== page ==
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Bernie Sanders Is Trolling Trump With His New OpEd Explaining Why Incarcerated Felons Should Be Able to Vote

Bernie Sanders Is Trolling Trump With His New OpEd Explaining Why Incarcerated Felons Should Be Able to Vote
Manny Carabel/WireImage, Adam Bettcher/Getty Images

Well played.

Bernie Sanders has campaigned long and hard for incarcerated criminals to have the right to vote. Sanders took a tongue-in-cheek shot at Trump in his latest op-ed, saying that even felons like Paul Manafort and Michael Cohen deserve the right to vote.

Sanders has come under fire recently for his comments advocating voting rights for the incarcerated. He believes that every American over the age of 18 deserves the right to help shape our democracy - and that includes incarcerated felons.


Many other Democrats support a much less controversial policy. Presidential candidate Beto O'Rourke and former San Antonio Mayor Julián Castro have both suggested that they would support voting rights for non-violent offenders, but that criminals like the Boston Marathon Bomber should not be eligible.

But Sanders believes that "[...] the right to vote is inherent to our democracy. Yes, even for terrible people." Even if those terrible people include felons like Paul Manafort and Michael Cohen, two of Trump's cronies who have recently been convicted of crimes.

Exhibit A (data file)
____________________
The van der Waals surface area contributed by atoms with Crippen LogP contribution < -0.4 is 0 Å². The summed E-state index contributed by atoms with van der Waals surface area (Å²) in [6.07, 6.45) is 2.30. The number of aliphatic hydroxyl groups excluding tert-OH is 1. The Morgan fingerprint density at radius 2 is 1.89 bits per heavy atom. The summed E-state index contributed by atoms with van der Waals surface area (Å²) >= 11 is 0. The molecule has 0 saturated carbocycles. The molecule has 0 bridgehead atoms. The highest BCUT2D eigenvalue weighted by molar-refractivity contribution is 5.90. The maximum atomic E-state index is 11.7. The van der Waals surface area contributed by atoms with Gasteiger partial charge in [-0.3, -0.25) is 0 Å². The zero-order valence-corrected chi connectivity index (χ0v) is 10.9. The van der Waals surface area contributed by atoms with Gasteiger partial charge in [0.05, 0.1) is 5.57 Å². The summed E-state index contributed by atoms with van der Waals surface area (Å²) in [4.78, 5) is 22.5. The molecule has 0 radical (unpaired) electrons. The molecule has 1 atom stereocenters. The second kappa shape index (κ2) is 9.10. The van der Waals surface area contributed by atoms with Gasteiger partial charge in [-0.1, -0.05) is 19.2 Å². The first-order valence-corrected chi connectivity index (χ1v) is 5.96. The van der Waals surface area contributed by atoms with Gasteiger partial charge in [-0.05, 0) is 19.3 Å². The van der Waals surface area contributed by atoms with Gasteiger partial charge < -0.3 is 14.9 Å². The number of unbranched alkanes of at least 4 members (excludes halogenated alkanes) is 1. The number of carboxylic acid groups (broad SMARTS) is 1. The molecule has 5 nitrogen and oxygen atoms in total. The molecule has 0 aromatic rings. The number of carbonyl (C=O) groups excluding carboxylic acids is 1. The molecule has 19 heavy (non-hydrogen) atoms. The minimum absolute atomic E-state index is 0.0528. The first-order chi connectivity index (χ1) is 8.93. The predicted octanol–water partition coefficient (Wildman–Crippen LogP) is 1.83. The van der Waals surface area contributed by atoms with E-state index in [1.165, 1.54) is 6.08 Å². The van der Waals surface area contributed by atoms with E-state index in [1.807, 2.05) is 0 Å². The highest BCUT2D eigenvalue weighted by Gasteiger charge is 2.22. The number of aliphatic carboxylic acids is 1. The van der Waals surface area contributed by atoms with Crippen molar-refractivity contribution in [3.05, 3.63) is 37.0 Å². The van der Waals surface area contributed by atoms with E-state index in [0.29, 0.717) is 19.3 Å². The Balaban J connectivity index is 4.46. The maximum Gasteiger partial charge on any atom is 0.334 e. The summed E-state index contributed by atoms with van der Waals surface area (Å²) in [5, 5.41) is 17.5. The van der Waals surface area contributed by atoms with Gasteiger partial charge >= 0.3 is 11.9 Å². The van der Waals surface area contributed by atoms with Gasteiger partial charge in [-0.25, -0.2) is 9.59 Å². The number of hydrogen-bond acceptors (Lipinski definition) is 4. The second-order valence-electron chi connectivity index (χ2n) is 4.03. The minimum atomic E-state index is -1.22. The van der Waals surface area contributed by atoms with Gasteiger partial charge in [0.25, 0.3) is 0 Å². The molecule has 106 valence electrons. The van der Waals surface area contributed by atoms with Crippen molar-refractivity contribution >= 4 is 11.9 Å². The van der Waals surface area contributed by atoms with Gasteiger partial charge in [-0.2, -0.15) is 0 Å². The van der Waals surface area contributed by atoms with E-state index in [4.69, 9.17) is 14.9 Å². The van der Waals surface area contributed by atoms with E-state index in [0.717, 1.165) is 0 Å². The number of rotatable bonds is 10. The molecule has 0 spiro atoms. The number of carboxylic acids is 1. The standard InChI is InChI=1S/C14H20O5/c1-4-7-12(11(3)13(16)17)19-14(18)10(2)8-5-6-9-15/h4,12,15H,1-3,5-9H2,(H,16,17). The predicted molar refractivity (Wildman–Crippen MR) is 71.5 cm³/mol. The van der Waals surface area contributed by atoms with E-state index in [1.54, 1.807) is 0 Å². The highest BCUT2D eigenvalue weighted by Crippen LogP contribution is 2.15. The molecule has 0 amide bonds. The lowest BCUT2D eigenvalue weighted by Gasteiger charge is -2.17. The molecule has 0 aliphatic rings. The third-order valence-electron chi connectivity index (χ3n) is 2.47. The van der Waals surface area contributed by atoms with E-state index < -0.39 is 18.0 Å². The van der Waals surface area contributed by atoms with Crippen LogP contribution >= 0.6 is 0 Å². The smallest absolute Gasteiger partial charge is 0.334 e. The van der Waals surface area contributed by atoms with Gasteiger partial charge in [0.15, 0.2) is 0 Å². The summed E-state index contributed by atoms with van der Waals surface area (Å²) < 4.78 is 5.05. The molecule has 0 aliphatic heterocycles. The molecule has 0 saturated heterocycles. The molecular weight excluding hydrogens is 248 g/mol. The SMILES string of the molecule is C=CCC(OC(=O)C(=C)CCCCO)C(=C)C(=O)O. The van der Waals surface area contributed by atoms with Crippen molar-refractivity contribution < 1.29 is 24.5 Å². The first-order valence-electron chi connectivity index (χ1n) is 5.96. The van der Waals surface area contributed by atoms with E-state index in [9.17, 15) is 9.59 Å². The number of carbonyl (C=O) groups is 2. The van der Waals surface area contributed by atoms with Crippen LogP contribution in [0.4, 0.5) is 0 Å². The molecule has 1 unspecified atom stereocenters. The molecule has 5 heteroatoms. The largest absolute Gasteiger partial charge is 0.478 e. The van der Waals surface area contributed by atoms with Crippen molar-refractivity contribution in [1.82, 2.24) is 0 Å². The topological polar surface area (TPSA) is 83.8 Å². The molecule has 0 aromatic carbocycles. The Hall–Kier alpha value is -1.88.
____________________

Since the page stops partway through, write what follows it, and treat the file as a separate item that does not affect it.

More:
In a USA Today op-ed, Sanders doubled-down on his proposed policy changes. "If we are serious about calling ourselves a democracy, we must firmly establish that the right to vote is an inalienable and universal principle that applies to all American citizens 18 years and older. Period."

"Even if Trump’s former campaign manager and personal lawyer end up in jail," Sanders added, in a jab at the current administration's legal troubles, "they should still be able to vote — regardless of who they cast their vote for."

Many Twitter users did not agree with Sanders' controversial views on inmate voting.

"It goes without saying that someone who commits a serious crime must pay his or her debt to society," Sanders said. "But punishment for a crime, or keeping dangerous people behind bars, does not cause people to lose their rights to citizenship. It should not cause them to lose their right to vote."

"Our present-day crisis of mass incarceration," Sanders said, "has become a tool of voter suppression."

Sanders pointed out that states such as Vermont and Maine already allow inmates to vote. "This is not a radical idea," he said. "Voting rights for all citizens is a basic principle of democracy."

"I have been attacked in recent days by President Trump and others for my conviction that people who are incarcerated should be given the right to vote," said Sanders. "I make no apologies for that position."

Michael Cohen and Paul Manafort should thank him.

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